The show’s creator, Chet (Craig Bierko), returns from a Paleolithic fitness retreat with a desire to transform “Everlasting” and rescue the production from the “harpies” that he contends have drained it of its primal male energy. Though Bierko is terrific in the role, Chet is written into a somewhat cartoonish corner this season, and it remains to be seen whether his personality transformation will get the kind of shading it needs to seem entirely believable. One of the strengths of the first season of “UnReal” is that very few characters, including the contestants, ended up being one-dimensional. Chet could have been the fall guy who did everything wrong, but last year, the drama gave his arc a surprising amount of believability and depth. Thus it seems odd that the impulsive but savvy exec would suddenly believe that a very mainstream network would want its dating show to begin resembling a “Girls Gone Wild” video.
Nevertheless, it’s enjoyable to see Chet spar with Quinn, whose every line is spun into caustic gold by the fantastic Zimmer, who makes her character’s frustrated ambition relatable and her scarred emotions seem entirely justified. Her blunt verbal bombs are always a treat (she dismisses Darius’ friends as “side dicks” and calls the pompous host “our moron”). But she’s not all sarcasm, all the time. When she witnesses Rachel prompting her own protege, Madison (Genevieve Buechner), to go to a very twisted place while questioning a contestant on camera, Quinn beams with pride.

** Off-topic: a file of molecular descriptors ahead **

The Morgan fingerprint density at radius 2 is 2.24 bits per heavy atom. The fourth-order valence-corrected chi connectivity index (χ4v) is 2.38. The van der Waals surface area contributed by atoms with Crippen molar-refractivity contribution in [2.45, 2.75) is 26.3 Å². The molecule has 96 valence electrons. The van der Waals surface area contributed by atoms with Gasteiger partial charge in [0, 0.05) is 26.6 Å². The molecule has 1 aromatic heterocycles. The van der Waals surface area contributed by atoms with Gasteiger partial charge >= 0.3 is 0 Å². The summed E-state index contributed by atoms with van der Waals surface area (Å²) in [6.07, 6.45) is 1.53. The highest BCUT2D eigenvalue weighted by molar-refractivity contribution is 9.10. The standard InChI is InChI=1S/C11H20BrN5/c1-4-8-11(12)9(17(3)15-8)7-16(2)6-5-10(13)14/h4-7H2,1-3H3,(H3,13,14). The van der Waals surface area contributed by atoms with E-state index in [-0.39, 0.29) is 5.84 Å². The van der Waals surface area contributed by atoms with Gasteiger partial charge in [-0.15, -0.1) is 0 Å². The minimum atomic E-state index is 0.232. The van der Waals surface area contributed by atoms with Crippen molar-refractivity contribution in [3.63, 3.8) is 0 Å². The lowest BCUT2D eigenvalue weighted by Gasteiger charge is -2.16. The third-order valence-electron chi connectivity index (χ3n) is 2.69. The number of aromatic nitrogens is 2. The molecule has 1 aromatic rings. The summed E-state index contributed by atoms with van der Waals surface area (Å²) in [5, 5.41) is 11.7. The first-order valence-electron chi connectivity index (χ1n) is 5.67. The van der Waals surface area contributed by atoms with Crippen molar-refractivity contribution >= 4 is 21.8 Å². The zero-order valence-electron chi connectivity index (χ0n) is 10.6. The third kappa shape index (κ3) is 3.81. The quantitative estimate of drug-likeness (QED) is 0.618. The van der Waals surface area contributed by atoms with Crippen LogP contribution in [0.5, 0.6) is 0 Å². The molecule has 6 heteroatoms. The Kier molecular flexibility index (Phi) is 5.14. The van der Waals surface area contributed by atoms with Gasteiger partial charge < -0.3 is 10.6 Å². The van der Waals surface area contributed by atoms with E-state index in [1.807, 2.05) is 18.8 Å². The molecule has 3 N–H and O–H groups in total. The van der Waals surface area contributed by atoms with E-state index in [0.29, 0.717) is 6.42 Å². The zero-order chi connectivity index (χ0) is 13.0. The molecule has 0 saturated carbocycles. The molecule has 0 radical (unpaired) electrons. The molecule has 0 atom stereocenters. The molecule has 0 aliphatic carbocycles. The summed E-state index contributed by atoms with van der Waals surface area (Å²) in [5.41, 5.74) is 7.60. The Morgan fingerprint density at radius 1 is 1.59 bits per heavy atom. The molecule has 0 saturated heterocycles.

Should viewers be happy that Rachel has ended up almost as relentless and calculating as Quinn? It’s a thorny question the show is wise not to fully answer. What is certain is that the Quinn-Rachel relationship has emerged as one of the most complicated and fascinating bonds on TV, now that Walter White and Jesse Pinkman of “Breaking Bad” are gone.
The two women’s intelligence and conniving ways have paid off for them, but every attempt to scale the ladder creates more problems. “It turns out being a sexist man-baby on my set has consequences,” says the newly powerful Rachel to one scheming department head, but who wants to guess whether these resourceful but outnumbered women will be able fend off every attack on their autonomy? Or even half of them?
It doesn’t help that Rachel’s still struggling with mental-health issues and with how things shook out with her bitter former boyfriend, Jeremy (Josh Kelly), and the hunk who starred in the previous season of “Everlasting,” Adam (Freddie Stroma). There are also a few mentions of her mother, but in the first season, that storyline was “UnReal’s” weakest element. To hint that Rachel’s problems can be laid at the door of a controlling and nightmarish mom always felt far too simplistic for a show that prides itself on layering all kinds of ambiguity into its characters.